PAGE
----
From any pivoted position and irrespective thereof, the instrument, for example when it is configured as a forceps, can then once again be actuated by pivoting actuation part 20.
A mechanical coupling via the sheathed cables or gimbal mounts has been described in each of the exemplified embodiments shown.
It is also possible to sense the pivot movements by means of sensors, and thereby initiate corresponding movements of the instrument.
It is, of course, also possible to integrate the pivot movements about the volar and dorsal flexion axes into a gimbal mount, i.e., for example, bent bracket 30 extends correspondingly on both sides of shaft part 18 and carries the first lever as described, or grip part 16 itself extends along a diameter of a gimbal-mounted ring.
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|EP1733687A2 *||Jun 10, 2006||Dec 20, 2006||University of Dundee||medical gripping and/or cutting instrument|
|WO2005112795A1 *||May 12, 2005||Dec 1, 2005||Erbe Elektromedizin||Grip element for a surgical instrument|
|WO2012051299A1 *||Oct 12, 2011||Apr 19, 2012||Ethicon Endo-Surgery, Inc.||Laparoscopic device with distal handle|
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|U.S. Classification||606/205, 606/207, 606/208, 606/1, 606/143, 606/167, 606/144, 606/206, 606/139, 606/119, 606/174, 606/142|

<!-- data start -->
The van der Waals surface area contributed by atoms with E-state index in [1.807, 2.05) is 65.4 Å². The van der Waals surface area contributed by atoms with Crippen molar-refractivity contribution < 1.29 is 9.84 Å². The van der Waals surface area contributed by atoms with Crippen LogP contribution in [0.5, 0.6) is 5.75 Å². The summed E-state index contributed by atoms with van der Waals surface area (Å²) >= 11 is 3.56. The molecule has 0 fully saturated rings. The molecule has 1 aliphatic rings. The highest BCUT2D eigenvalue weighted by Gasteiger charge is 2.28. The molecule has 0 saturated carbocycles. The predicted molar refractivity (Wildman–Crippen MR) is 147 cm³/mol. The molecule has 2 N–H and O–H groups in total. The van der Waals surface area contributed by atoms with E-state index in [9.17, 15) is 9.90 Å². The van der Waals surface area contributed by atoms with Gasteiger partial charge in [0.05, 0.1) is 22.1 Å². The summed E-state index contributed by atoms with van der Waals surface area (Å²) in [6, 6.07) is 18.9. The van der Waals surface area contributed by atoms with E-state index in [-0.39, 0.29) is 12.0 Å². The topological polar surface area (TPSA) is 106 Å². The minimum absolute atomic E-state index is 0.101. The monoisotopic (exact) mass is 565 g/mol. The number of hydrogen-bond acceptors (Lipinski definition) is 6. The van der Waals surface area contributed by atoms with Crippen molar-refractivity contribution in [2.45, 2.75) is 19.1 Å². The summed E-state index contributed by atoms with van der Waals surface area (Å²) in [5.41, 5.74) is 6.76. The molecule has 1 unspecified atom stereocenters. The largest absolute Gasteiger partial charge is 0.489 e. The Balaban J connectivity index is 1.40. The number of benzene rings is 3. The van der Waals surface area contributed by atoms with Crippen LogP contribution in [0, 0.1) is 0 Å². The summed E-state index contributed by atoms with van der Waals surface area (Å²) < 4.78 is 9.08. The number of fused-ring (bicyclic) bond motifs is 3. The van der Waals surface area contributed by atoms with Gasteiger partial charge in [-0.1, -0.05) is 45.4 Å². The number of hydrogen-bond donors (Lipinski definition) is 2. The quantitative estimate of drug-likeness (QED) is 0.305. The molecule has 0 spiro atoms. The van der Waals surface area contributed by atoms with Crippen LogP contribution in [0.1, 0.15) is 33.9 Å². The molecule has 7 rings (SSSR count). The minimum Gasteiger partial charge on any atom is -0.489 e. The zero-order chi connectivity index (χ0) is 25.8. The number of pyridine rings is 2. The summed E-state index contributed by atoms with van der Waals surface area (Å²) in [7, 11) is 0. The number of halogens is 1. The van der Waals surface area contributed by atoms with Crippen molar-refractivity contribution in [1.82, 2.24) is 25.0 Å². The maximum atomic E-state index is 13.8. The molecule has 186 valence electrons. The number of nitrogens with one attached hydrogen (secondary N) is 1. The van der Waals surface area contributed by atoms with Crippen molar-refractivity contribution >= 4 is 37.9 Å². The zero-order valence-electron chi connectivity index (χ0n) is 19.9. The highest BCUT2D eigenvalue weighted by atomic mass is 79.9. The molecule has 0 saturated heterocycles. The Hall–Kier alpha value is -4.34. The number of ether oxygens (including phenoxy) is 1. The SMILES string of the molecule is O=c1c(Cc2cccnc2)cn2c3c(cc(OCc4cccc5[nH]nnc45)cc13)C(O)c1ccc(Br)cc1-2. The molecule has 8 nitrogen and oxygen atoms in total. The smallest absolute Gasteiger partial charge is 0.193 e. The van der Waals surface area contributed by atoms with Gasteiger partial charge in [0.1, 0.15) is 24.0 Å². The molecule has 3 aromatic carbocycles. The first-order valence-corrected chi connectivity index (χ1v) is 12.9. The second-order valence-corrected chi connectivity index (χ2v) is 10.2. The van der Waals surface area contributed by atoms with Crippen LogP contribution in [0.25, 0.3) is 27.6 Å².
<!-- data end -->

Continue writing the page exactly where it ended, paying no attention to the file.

|International Classification||A61B1/005, A61B17/28, A61B17/00|
|Cooperative Classification||A61B2017/00424, A61B17/2909, A61B1/0052, A61B2017/291, A61B2017/2927|
|Nov 3, 1997||AS||Assignment|
Owner name: KARL STORZ GMBH & CO., GERMANY
Free format text: ASSIGNMENT OF ASSIGNORS INTEREST;ASSIGNORS:CUSCHIERI, ALFRED;FRANK, TIM;REEL/FRAME:008798/0136
Effective date: 19970716
|May 22, 2001||CC||Certificate of correction|
|Jul 19, 2001||AS||Assignment|
|Dec 13, 2002||FPAY||Fee payment|
Year of fee payment: 4
|Dec 13, 2002||SULP||Surcharge for late payment|
|Dec 18, 2002||REMI||Maintenance fee reminder mailed|
|Nov 26, 2006||FPAY||Fee payment|
Year of fee payment: 8
|Nov 26, 2010||FPAY||Fee payment|
Year of fee payment: 12